Monday, 7 December 2015

Penguin Village Life

Life In An English Village 
Sixteen Lithographs by Edward Bawden 
Introductory Essay by Noel Carrington 
A King Penguin Book 
Harmondsworth, Middlesex, 1949

The Vicar

The Methodist Chapel

The Junior School

The Child Welfare Clinic

Sunday Evening

The Cabinet Maker

The Bell

The Butcher

The Tailor

The Saddler's Shop
"All illustrations made by the artist directly onto zinc lithographic plates. They are therefore originals and not reproductions of drawings made on paper."

Monday, 5 October 2015

The Horror at the Museum

Old and Modern Master Watercolours and Drawings from the Personal collection of Vincent Price 
Aldis Browne Fine Arts
USA, 1988

When we hear the name Vincent Price, we immediately think 'master of horror', and recall his great performances in films such as The Fly, The Masque of the Red Death, Theatre of Blood, Dr Phibes, Witchfinder General and many others. 

Fewer people know that he was something of a gourmand and was an accomplished cook and food writer.

Fewer people still recognise that he was a noted art collector. Well, I didn't, until I recently chanced upon a small catalogue featuring works on paper from his collection. It's all fairly dull stuff I'm afraid, his tastes having been molded in the stuffy surroundings of Yale and the Courtauld Institute where he studied art history, but I thought I'd show a sample of what a 'man of culture' from his generation hung around his Californian (presumably) pseudo-Gothic mansion.

Vincent was a generous chap and donated much of his collection to establish his own art museum. If you really want to see more, check it out here:

Personally, I'll stick to his films.

Odilon Redon, The Sacred Heart, c.1895

John Waterhouse, Studies of a Young Woman's Head.

Gustav Klimt, Study for the Portrait of Adele Bloch-Bauer, c.1903

Henri Matisse, Self-portrait, c.1905

Pablo Picasso, Harlequin and Nude with Mirror, 1917

Edie Nadelman, Dancer, c.1917

Amadeo Modigliani, Portrait of Schultz Solar.

Oskar Kokoschka, Studies of Trudi Wearing a Cap, 1931

Mark Tobey, Prehistoric Playground, 1953

Tuesday, 29 September 2015

Bass Styles

Tile designs by Saul Bass, as featured in Motif, issue 8, 1961.

"In considering the problem of how to approach a surface, there
seem to be several key elements involved. One is colour, another
is pattern or decoration, and still another is the use of the sculptured
or raised surface. When I was asked by Pomona Tile Company
to participate in their design programme, it was this latter
possibility, the sculptural approach, that seemed to demand exploration in relation to tiles.

What resulted is a group of designs that present the possibilities
of treating the tile wall in contemporary terms as a bas-relief.
Since the forms of these tiles are described and delineated by
light, one of the qualities that emerged was that they appeared to
change, as the direction and intensity of the light changed.

The designs have many possibilities in application ranging from
individual tiles sprinkled on a wall; massing in sections; complete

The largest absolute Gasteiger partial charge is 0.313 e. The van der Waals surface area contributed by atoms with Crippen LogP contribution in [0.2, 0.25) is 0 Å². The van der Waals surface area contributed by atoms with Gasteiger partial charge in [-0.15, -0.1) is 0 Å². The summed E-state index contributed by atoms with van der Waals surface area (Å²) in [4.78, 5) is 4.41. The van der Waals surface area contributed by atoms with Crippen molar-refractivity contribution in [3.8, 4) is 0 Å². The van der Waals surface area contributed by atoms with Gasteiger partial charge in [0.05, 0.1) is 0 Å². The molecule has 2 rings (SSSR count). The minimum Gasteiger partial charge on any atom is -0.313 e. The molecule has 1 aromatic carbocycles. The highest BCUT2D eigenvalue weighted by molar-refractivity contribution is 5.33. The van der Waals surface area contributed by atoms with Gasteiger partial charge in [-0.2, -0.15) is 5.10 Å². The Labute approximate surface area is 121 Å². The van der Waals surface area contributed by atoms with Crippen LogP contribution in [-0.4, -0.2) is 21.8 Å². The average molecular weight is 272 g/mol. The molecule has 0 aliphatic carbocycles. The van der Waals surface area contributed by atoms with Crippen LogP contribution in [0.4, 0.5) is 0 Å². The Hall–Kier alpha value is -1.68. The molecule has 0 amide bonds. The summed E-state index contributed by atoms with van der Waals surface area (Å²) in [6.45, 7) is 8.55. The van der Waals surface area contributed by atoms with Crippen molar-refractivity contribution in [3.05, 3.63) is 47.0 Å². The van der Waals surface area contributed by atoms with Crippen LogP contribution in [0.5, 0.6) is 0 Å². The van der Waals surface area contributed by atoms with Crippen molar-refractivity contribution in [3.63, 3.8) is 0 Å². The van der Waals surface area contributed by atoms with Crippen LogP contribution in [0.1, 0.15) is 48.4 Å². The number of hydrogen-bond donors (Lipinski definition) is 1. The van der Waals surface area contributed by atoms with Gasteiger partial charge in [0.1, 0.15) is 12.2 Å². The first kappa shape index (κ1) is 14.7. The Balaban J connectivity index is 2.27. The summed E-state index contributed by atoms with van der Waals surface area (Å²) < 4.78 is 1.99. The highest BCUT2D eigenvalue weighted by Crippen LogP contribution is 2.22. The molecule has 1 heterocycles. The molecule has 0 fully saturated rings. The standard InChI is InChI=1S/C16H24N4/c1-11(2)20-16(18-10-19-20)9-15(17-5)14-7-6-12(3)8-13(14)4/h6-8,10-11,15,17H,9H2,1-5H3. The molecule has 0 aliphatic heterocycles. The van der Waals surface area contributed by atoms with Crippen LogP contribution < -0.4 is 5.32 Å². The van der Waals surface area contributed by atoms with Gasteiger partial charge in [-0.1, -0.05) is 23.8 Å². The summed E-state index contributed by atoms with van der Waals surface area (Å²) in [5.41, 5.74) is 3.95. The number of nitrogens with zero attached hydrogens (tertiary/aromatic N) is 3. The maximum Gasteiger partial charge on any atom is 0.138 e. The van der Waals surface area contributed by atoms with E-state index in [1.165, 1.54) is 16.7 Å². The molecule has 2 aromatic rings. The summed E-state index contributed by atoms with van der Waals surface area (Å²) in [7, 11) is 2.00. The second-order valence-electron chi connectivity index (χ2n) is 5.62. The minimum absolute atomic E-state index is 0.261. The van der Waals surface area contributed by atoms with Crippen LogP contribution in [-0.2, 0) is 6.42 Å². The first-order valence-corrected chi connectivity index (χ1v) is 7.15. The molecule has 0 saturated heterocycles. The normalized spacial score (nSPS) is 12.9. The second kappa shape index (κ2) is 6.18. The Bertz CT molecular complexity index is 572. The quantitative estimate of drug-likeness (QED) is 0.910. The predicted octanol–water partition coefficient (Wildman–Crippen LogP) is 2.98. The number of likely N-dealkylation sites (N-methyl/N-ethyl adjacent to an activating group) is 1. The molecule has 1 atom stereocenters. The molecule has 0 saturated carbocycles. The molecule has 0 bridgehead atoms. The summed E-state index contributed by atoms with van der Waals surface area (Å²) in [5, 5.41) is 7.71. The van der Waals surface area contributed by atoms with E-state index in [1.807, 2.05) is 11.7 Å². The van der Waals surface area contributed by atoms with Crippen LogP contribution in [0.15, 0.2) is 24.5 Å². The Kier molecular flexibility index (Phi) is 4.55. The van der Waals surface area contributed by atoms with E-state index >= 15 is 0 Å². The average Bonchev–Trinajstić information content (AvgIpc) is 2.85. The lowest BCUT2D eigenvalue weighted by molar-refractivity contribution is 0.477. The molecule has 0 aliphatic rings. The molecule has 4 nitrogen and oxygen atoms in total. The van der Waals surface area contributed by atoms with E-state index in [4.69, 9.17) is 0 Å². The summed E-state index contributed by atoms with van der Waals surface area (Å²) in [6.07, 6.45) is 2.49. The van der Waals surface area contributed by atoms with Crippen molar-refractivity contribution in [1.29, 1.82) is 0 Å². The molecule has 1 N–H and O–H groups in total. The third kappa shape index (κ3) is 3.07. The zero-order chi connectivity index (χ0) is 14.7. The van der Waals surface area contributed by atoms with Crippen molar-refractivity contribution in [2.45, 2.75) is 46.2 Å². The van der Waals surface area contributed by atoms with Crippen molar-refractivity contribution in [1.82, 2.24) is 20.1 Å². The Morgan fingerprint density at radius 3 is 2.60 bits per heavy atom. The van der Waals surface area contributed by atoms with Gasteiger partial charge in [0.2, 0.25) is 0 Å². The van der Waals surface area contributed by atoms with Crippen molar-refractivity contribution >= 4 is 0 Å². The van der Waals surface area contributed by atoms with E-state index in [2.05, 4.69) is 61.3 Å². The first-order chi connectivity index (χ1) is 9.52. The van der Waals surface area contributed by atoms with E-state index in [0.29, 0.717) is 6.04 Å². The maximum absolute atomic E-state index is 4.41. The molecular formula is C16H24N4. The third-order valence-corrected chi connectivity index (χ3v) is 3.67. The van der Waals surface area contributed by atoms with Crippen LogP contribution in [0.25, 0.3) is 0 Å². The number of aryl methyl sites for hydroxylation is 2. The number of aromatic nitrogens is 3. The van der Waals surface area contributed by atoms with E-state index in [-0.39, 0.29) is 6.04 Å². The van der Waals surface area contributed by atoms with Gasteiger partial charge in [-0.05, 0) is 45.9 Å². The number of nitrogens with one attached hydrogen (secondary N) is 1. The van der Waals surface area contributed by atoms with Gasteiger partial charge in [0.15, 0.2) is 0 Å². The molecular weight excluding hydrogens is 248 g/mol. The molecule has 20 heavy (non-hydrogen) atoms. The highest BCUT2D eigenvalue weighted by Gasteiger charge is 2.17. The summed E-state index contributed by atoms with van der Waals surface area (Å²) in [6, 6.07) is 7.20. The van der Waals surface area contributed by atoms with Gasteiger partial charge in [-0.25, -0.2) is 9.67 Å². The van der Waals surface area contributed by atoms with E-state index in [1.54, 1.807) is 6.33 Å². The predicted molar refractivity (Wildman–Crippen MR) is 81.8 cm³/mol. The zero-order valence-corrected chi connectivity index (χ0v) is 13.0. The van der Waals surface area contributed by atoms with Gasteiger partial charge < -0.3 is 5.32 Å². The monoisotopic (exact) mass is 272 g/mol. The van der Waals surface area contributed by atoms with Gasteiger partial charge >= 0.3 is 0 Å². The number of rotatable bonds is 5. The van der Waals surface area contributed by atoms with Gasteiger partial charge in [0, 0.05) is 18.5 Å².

walls; to exterior as well as interior use in areas not normally
considered tile areas. It was my intention that all of these possibilities would occur as a result of a group of designs that would be simple, and yet permissive of a high level of individuality in each of its varied applications."


Tuesday, 22 September 2015

The Sixties: Getaway People
(UK, Channel 4, 1982) 

Interesting (alright, mostly dull) documentary about the rise of car culture in Britain during the 1960s. Simple but effective title sequence, which finishes with 'The Sixties' in the same typeface as The Avengers tv series. Plenty of provincial town planners tempered with good archive footage. Well, it passes the time.

Particularly pleasing to see Reyner Banham in full ghetto-pimp clobber at 08:00, and adverts for Robochef and Ian Carmichael shilling for Paul Masson's California Carafes at the end of part one. Ah, memories!

Friday, 26 June 2015

A Zed and Two Noughts

The Zoo
Needlecraft for young children
Barbara Snook
London, Batsford, 1975

Friday, 29 May 2015

Whitechapel Posters

The Graphic Century 
Hannah Vaughn (ed.)
Whitechapel Gallery
London, 2009.

I've been to a lot of shows at the Whitechapel over the years, many good, a few indifferent, none that I remember being poor. Perhaps any bad ones are best forgotten. 

This book collects posters promoting their exhibitions, graphic designs trying to capture the artistic aesthetic or spirit of each show.
Here is a selection mostly from my favourite period from the early 1950s to the late 70s.

Thursday, 30 April 2015

Me So Hornsey

The Hornsey Affair 
Students and Staff of Hornsey College of Art 
Penguin, Middx, 1969

Everyone knows about the soixante-huitards, the French student revolution of May '68, the birth of Situationism and the beach beneath the pavement, right? Worn as a badge of honour by Parisians of a certain age, they certainly made their mark on social history despite being flattened by the Gaullist authorities when total revolution seemed within their grasp.

Less well known are the events that occurred simultaneously on the other side of La Manche, in a leafy corner of North London. The students at Hornsey College of Art were browned off with the authorities and decided the answer was a 'sit-in' (it was the 60s) and three days of rambling debates between themselves and the college staff. 

The film I posted the other day gives a more immediate impression of the events than this little paperback can muster, but the text gives a more complex flavour of the way both sides articulated their thoughts. Plus some nice student illustrations. The counter-culture may have been crushed but the ideals remain.